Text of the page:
14 posts • joined Tuesday 13th March 2007 02:20 GMT
Nanny state? Are you serious?
The "nanny state" comment totally misses the point.
I don't care if someone does something stupid and gets hurt. I do care if someone does something stupid and hurts other people. As someone who bicycles on city streets and frequently has to slam on the brakes to avoid getting crushed under the vehicles of morons talking on the phone, I applaud this development.
Every word started out as a neologism
Eddie Edwards made some good points. Language evolves. Deal with it. Some people will have fun with it in an original way. Other people with less imagination will latch onto the latest "cool" phrases to look clever. This serves as a useful mechanism for identifying dull people, who would otherwise have to wear special hats or something. But practically every word we use sounded funny when it was first introduced.
Try going back and reading the folks from a few hundred years ago complaining about the evolution of the language. It's pretty funny! Practically all the neologisms they complain about either quietly died out or became perfectly ordinary words that no one would object to. One that stuck in my mind (assuming I remember correctly!) is the shortening of "attemptate" to the modern word "attempt." If someone said "attemptate" today they'd sound quite bizarre! The newer form is clearly more efficient, but when it first came out, people screamed about how horribly illiterate it was.
If there weren't new words popping up that were on the edge of respectability, then the language will have stagnated, and I think that that would be a very sad thing.
Here we go again!
Personally, I'm still looking for why I should upgrade from 2000. Well, actually, I guess I already did, to 10.5. But that's another story. My windows machine is set up running 2000 in a stable, reasonably clean, configuration. They only thing I can't run that I wish I could is the netflix streaming video application. Are there any features released in the past 8 years (8 YEARS! In the computer industry!) that are worth the trouble of reformatting the hard drive and reinstalling everything from scratch? Because experience shows that that's what it takes; the upgrade-in-place option leaves a mess. My work is "upgrading" all machines to the latest version of office, so I'm looking forward to the usual headaches in that department, while the old bugs still won't have been fixed.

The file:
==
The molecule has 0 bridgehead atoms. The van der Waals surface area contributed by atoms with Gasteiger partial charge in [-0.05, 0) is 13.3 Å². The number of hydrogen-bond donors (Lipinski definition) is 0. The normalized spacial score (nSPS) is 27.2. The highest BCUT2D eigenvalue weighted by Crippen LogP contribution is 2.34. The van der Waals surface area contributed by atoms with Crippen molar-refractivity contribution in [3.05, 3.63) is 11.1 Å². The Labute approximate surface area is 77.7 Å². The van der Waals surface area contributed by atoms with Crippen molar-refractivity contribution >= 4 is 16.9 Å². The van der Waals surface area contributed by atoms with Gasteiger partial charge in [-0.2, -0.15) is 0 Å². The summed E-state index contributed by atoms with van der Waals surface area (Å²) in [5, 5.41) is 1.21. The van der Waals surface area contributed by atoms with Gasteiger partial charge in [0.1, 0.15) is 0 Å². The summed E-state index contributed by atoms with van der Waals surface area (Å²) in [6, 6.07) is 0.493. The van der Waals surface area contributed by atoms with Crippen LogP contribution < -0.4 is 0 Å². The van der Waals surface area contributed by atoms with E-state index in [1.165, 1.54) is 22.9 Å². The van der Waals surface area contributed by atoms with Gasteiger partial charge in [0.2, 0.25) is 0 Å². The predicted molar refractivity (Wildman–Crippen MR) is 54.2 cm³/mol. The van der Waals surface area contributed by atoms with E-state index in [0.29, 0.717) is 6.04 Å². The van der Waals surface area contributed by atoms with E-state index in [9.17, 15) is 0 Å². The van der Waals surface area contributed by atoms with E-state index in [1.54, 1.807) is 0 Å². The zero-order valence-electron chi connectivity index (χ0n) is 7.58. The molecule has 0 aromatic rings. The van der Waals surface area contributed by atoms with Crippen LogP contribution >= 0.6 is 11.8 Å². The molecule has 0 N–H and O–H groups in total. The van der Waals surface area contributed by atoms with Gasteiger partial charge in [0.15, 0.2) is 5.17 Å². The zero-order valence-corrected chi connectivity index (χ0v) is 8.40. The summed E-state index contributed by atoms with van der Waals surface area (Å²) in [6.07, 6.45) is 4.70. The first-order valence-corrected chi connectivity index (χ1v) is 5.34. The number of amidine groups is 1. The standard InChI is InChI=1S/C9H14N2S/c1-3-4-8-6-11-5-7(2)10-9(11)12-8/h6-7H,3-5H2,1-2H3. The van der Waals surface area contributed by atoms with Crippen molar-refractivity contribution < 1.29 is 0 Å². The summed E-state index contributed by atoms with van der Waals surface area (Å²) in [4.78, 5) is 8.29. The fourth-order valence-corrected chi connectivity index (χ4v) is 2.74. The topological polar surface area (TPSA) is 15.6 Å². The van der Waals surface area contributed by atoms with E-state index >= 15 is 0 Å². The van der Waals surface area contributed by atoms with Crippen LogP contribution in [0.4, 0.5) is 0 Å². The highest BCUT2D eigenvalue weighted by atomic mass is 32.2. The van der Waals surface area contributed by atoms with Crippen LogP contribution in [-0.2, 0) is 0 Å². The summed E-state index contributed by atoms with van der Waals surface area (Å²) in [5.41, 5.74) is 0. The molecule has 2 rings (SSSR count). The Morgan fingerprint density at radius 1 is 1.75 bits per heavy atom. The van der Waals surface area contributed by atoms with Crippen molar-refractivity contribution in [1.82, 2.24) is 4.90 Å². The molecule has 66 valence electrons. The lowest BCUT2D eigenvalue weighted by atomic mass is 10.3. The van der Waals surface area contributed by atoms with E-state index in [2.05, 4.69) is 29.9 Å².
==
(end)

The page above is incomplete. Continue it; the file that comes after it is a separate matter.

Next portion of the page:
Also, how is this Windows 7? 95 was 4. Vista was presumably 6. So what are 98, 98SE, ME, 2000, and XP? 4.1, 4.2, 4.3, 5, and 5.1? Actually, I guess that's plausible, now that I think of it.
Never even bothered to get XP, myself
And why not? Because I just never encountered a reason to. I'm still running 2000 on my windows machine, and the only problem I've had is that I can't watch live videos on netflix. That's it. Everything else works. So . . . why upgrade again?
Microsoft is right in that they completely failed to get out the message of why people should upgrade to Vista. I heard the hype before, during, and after it got introduced, and not once did I hear any actual discussion of what it could do that older versions couldn't do. What I gather is that they redid the DRM and the security, made some changes to the user interface, and greatly restricted the range of hardware that it could run well on. And that's STILL all I've heard about the difference between Vista and XP. If there are any other differences, I can honestly say I've never even heard of them.
Anyway, these days I'm usually on a mac. Which also works. Pretty much the same way, once you get used to the differences in the UI.
A couple of things
"Could it be the same principles that make a faraday cage work?"
Perhaps, in the very general sense that Maxwell's equations and charge conductors are involved. Since this is a quantum system only two atoms thick, the detailed explanation is going to end up being a bit different from any classical model. I'm sure they have some ideas, but I haven't seen the original article yet, so I can't comment on that.
And as for "order of magnitude," in physical science, so far as I've ever encountered (being a professional in the field), it invariably means a factor of ten. If it occasionally means something different to computer scientists, then this is a cultural difference that I (and I expect many other scientists) have never encountered.
In practice, when you say "an order of magnitude," you mean "about a factor of 10." It might be 8 or it might be 11, and this is commonly understood among physical scientists. But when you say "a factor of 10" and it's 8, then people could accuse you of dishonesty. So the two phrases don't mean quite the same thing. One is more precise than the other.
You have to consider the full equation
To Lee: Yes, burning the coconut only releases the carbon that the coconut absorbed as it grew, this is true. But you also have to consider the fuel used for farm machinery that helped to grow, harvest, and process the coconut, the oil used to make petrochemical fertilizers (where does that carbon end up?), the energy used to convert the coconut into a relatively inefficient fuel, and the energy used to transport this fuel to where it's used. Not to mention the CO2 that was released when the land was cleared in the first place (since we have to massively expand our farmland if we want to keep going with this bio-madness).
It depends on whose balance sheet you look at, but from what I've read, you end up having very little net effect (and quite possibly the effect is negative) on the CO2 levels, on the need for oil imports, and on the energy supply.